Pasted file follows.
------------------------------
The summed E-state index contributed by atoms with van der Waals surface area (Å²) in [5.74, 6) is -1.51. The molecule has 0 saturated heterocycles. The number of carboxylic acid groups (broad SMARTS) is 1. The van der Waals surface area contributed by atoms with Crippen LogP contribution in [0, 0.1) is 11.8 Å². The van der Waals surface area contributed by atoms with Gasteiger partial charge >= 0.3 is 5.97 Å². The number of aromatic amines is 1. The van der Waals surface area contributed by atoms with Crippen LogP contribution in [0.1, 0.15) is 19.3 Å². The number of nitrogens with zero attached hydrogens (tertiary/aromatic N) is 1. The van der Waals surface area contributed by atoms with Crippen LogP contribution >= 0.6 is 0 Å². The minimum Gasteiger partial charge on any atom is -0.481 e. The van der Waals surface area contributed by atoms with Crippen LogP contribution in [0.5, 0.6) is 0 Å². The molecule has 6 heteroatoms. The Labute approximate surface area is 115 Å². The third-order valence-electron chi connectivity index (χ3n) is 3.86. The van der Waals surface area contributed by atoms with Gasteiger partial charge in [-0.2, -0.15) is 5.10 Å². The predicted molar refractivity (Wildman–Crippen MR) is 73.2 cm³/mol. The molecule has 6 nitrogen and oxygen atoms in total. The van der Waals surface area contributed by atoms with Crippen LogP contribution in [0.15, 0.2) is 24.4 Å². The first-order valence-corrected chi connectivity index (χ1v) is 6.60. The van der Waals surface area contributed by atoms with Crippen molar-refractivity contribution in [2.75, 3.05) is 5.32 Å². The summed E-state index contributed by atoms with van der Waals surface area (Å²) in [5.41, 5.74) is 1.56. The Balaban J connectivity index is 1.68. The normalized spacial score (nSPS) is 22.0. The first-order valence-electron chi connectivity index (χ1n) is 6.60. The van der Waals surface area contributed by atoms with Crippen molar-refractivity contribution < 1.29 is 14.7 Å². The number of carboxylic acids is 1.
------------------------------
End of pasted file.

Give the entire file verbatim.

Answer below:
The summed E-state index contributed by atoms with van der Waals surface area (Å²) in [5.74, 6) is -1.51. The molecule has 0 saturated heterocycles. The number of carboxylic acid groups (broad SMARTS) is 1. The van der Waals surface area contributed by atoms with Crippen LogP contribution in [0, 0.1) is 11.8 Å². The van der Waals surface area contributed by atoms with Gasteiger partial charge >= 0.3 is 5.97 Å². The number of aromatic amines is 1. The van der Waals surface area contributed by atoms with Crippen LogP contribution in [0.1, 0.15) is 19.3 Å². The number of nitrogens with zero attached hydrogens (tertiary/aromatic N) is 1. The van der Waals surface area contributed by atoms with Crippen LogP contribution >= 0.6 is 0 Å². The minimum Gasteiger partial charge on any atom is -0.481 e. The van der Waals surface area contributed by atoms with Crippen LogP contribution in [0.5, 0.6) is 0 Å². The molecule has 6 heteroatoms. The Labute approximate surface area is 115 Å². The third-order valence-electron chi connectivity index (χ3n) is 3.86. The van der Waals surface area contributed by atoms with Gasteiger partial charge in [-0.2, -0.15) is 5.10 Å². The predicted molar refractivity (Wildman–Crippen MR) is 73.2 cm³/mol. The molecule has 6 nitrogen and oxygen atoms in total. The van der Waals surface area contributed by atoms with Crippen LogP contribution in [0.15, 0.2) is 24.4 Å². The first-order valence-corrected chi connectivity index (χ1v) is 6.60. The van der Waals surface area contributed by atoms with Crippen molar-refractivity contribution in [2.75, 3.05) is 5.32 Å². The summed E-state index contributed by atoms with van der Waals surface area (Å²) in [5.41, 5.74) is 1.56. The Balaban J connectivity index is 1.68. The normalized spacial score (nSPS) is 22.0. The first-order valence-electron chi connectivity index (χ1n) is 6.60. The van der Waals surface area contributed by atoms with Crippen molar-refractivity contribution < 1.29 is 14.7 Å². The number of carboxylic acids is 1.